This winter and spring the Friends of the Old Croton Aqueduct decided to move forward with vine removal by engaging a professional arborist since we determined that we could not rely on volunteers alone to make enough of a difference up and down the trail. Successful fundraising efforts have fully supported this first initiative! We obtained permission from the State Parks for Guy Pardee from Suburban Native, LLC to begin removing vines along the trail. This is a report of what we hope will be the first of many contracts with Guy.
We selected Irvington in order to continue the work begun by the volunteers in December especially since Guy assessed that there were many trees that he would be able to save in this area. He worked 9 days in February and March. The last day he returned to each site, took photos and did some touching up and clean up. The last set of photos were all taken on March 12 and represents the “after” photos section by section. Since Guy works alone, he was able and will be able to do this work during this period of required social distancing. Comments and photos were furnished by Guy and edited by Diane Alden.
A vine from today's adventure on the Aqueduct. At first, I thought it was a small tree. Until I looked up and saw it wrapped in a tree crown. Estimated age 45-50 years.
It’s really hard to get good iPhone photos during winters dreary days. Everything is just variations of grey leaf litter and sticks.
A section of vines completed today near Sunnyside Lane. What you can’t see is that I went back into the unmanaged area along the stream. Cutting heavy wisteria crushing tree canopies some 4-5 inches in diameter.
A couple of after photos of today’s adventures, again dramatic photography is not my specialty.
The stretch from Lyndhurst to Sunnyside has been completed. I have also begun the area that runs through Columbia campus. Much of which is thick 3-5 in diameter vines. In this area I’ve gone beyond the 25-30’ from center of trail, it only made sense and will make a bigger impact. Perhaps a discussion with Columbia as the heaviest growth is along the obvious edges of their property.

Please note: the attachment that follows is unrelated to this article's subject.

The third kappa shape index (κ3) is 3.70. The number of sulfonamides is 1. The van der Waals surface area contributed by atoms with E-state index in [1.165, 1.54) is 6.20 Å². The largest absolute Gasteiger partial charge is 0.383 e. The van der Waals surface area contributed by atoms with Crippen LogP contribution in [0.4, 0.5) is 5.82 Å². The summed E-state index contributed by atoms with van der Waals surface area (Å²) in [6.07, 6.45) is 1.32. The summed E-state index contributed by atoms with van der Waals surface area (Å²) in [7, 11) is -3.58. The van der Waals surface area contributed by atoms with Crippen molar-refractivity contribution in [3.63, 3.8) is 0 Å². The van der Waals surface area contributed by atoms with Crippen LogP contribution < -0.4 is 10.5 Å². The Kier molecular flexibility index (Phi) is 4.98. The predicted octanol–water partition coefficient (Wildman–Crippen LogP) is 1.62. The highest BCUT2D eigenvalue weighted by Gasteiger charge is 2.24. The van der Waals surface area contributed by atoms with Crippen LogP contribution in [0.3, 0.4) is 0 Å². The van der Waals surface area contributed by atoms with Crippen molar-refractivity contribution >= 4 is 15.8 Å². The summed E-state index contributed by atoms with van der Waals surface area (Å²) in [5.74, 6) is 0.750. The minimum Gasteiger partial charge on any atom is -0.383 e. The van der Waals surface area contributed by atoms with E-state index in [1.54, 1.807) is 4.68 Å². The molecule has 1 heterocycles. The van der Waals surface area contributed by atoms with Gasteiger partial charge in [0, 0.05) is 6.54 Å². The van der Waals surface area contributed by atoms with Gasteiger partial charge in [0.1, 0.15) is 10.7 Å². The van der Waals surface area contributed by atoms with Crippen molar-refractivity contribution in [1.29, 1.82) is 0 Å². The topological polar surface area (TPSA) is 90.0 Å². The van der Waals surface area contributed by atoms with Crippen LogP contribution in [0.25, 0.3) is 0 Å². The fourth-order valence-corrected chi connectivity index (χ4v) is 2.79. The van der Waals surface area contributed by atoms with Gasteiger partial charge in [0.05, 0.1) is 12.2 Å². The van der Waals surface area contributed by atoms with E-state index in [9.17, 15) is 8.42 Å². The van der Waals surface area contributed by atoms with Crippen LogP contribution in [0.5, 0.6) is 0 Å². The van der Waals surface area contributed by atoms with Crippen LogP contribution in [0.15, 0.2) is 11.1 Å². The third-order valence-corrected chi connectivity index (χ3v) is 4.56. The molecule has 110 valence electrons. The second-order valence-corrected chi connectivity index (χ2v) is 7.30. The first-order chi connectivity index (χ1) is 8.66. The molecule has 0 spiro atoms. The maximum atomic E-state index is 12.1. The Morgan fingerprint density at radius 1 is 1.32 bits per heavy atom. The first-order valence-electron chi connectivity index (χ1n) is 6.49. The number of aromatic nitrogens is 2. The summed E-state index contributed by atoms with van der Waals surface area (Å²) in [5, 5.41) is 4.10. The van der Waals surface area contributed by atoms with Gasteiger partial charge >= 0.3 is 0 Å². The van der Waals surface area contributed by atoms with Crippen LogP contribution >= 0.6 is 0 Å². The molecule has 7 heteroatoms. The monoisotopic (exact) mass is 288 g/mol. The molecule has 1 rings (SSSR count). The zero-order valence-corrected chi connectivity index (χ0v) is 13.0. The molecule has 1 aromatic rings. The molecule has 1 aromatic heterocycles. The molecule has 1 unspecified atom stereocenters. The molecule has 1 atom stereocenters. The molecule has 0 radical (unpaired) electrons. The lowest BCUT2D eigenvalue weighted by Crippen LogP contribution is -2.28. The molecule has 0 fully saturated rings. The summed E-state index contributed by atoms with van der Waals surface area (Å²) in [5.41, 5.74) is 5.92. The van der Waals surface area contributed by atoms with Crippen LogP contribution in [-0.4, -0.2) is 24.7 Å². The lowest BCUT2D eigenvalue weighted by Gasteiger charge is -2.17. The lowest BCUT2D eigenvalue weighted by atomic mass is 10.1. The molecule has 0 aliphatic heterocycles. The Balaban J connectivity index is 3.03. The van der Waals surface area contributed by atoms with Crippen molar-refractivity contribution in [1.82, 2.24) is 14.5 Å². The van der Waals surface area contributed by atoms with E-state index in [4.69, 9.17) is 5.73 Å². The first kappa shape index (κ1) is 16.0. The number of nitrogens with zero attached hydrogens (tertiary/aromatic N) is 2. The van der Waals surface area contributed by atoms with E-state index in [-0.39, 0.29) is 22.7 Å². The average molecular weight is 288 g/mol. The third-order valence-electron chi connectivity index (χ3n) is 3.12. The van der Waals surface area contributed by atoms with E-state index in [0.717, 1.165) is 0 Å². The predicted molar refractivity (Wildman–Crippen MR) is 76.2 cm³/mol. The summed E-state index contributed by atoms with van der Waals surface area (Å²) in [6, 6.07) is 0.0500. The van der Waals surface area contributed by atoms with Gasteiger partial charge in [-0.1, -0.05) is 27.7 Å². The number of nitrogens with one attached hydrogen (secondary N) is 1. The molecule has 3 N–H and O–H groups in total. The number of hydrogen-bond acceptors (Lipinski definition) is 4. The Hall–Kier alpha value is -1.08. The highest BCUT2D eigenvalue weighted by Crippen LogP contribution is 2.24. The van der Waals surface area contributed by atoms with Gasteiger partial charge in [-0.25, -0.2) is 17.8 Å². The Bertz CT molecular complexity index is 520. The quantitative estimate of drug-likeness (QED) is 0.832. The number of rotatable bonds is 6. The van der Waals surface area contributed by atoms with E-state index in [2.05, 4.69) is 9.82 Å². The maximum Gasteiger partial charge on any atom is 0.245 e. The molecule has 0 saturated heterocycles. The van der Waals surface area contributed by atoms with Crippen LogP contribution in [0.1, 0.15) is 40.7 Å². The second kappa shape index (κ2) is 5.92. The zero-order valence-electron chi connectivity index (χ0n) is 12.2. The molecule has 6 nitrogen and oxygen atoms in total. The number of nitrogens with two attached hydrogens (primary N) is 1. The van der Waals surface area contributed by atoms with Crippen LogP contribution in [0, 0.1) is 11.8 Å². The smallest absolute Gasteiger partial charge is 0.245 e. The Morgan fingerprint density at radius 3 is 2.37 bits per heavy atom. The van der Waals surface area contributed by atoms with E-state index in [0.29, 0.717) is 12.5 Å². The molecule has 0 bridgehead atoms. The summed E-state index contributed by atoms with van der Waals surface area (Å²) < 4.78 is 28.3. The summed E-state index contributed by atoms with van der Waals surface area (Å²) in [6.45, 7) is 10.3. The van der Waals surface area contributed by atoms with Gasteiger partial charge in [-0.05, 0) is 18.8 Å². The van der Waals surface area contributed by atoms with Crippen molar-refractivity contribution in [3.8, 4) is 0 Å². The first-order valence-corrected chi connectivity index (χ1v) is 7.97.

A photo from today’s outing, a fun optical illusion. To the right of the big tree in the foreground is a smaller tree on the edge of the other side of the asphalt path. Well that’s actually a cut vine hanging down from the tree.
This is a spot just south of Fargo Lane. Apparently where volunteers had done the light cutting where they could easily reach, I cut further in to the tree’s base of larger vines.
Same as above
Today’s adventure. These attached photos are areas passing through Columbia. The second and third picture are a true before and after. Both these sites are where I had to remove the fallen and uprooted trees or portions of, to get at the vines that pulled these trees over.
These photos, From Section 1 through 5, were taken on March 12
North of Lyndhurst
Tree on right dead; due to vine cover
South of Lyndhurst to Sunnyside.
Pile of 6” cut vines
Sunnyside to Main Street where volunteers were active
Area where Multi-flora rose was reduced to gain access to vines.
South of Main Street
This is another section where the Multi-flora rose infestation was extremely heavy, so it had to be suppressed to gain access to heavy vine growth.
Bordering Columbia University Property
Vines cut at shoulder height and at ground level. This way future vines cannot use these, Rapunzel like, to climb back up. This is a dramatic photo of a large vine
This small tree or bush now has a chance to survive